How open source is revitalizing the payphone

One of the founders of the PhilTel open source project shares why free-to-use payphones are critical to social infrastructure.
4 readers like this.

Phones used to act as the host for computer communication. Modems sent signals from computer to computer by utilizing the phone network. In today's world, though, computers have become the host for telephony apps. Phones aren't really phones any more, they're literal computers. This has enabled some amazing technology, but many people wonder whether we've lost something by giving up the concept of public phones. The PhilTel project in Philadelphia is seeking to change the trajectory of phone communication by reviving some old concepts. I was intrigued, so I spoke to Mike Dank about this exciting and unexpected development.

Klaatu: What's PhilTel?

Mike Dank: PhilTel is a telephone collective based in Philadelphia, Pennsylvania, focusing on making communications accessible to everyone by installing free-to-use payphones. While you'll be able to make standard telephone calls through our phones, we're also focusing on offering interesting services or experiences. We don't want to only facilitate human-to-human interaction but also human-to-machine interaction and give people an environment where they can explore the telephone network and learn from it.

Klaatu: Why are you installing free-to-use payphones? Surely everyone has a mobile phone these days.

Mike: Surprisingly, there are more people out there without mobile phones than you may think! While there are many that won't have a mobile phone due to socioeconomic disparities, others choose not to have them because of concerns about privacy, health, and the effects of being "plugged in" or reachable 24/7. My co-founder on this project does not own a mobile phone himself, so we have first-hand experience with what it is like to not have a phone on your person at all times and how important it is for there to be access to public telephones.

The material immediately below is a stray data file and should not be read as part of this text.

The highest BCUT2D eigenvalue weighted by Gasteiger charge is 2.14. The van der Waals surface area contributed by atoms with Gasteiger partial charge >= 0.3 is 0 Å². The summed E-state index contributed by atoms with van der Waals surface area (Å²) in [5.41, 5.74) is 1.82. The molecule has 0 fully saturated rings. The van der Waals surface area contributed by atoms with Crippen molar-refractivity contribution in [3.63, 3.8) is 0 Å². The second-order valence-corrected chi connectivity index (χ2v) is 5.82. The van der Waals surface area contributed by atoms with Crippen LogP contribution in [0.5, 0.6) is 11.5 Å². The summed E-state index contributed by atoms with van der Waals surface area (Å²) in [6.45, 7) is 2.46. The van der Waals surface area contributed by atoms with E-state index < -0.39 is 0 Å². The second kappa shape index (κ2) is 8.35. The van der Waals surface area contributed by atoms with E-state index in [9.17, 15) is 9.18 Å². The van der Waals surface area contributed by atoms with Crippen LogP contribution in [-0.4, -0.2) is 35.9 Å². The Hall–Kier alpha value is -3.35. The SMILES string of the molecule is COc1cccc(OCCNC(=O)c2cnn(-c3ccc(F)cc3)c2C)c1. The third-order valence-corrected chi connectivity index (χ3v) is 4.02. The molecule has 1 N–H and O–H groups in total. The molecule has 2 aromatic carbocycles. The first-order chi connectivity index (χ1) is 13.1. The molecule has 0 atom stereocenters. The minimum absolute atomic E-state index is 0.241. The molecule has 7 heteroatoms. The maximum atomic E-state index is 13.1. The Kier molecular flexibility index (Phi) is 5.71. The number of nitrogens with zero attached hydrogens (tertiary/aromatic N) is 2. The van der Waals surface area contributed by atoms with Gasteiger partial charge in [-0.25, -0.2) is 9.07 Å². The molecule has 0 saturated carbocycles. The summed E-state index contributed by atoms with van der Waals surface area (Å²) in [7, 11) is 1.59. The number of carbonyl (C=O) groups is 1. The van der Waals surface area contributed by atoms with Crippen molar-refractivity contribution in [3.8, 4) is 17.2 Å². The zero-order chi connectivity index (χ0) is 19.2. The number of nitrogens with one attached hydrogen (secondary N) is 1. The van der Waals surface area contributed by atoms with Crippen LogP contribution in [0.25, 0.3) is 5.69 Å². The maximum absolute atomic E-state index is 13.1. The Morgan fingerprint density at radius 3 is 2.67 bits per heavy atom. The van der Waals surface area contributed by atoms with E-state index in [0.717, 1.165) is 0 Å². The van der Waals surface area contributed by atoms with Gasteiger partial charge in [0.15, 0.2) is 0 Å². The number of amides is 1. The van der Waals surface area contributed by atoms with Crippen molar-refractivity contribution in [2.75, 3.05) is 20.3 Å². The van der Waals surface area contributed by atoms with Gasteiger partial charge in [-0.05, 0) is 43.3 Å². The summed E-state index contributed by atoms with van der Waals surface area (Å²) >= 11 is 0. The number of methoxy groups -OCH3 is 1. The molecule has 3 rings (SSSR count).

Philadelphia in particular has a lot of payphone use, even as payphone companies have been steadily removing phones from service year after year. Residents who rely on these phones are being increasingly marginalized and if this trend continues, many will be left without a communication platform they need to carry out their lives. At PhilTel, we are committed to increase access to telephone-mediated services through the preservation of public, free-to-use telephone infrastructure.

Klaatu: You obviously know a lot about phones. It makes me think of the phone phreaking scene in the 1950s.

Mike: Yes, "phone phreaking" is a term used to describe the culture and activities of people who explore the phone system and equipment connected to it. While people have been phreaking since the 1950s, it rose to prominence in the 1970s with the advent of the "blue box": a hobbyist-built, pocket sized device that could produce tones which would allow the user to place free long-distance calls. Later phreaking devices such as the "red box," commonly made by modifying a pocket tone dialer, would allow the user to imitate coin tones at a payphone so calls could be made for free. It's important to note that phone phreaking is still alive and well today, but the focus is on discovery and gaining an understanding of how the phone system works while communications fraud is now widely frowned upon.

In many ways, hacking and hacker culture can be seen as an offshoot of phreaking, and it is undeniable that phreaking had a direct influence on hacking as we know it today. With the advent of personal computing in the 1980s, many curious and tech-savvy people would communicate over bulletin board systems to share information about exploring the phone system and, increasingly, the computers that were connected to it.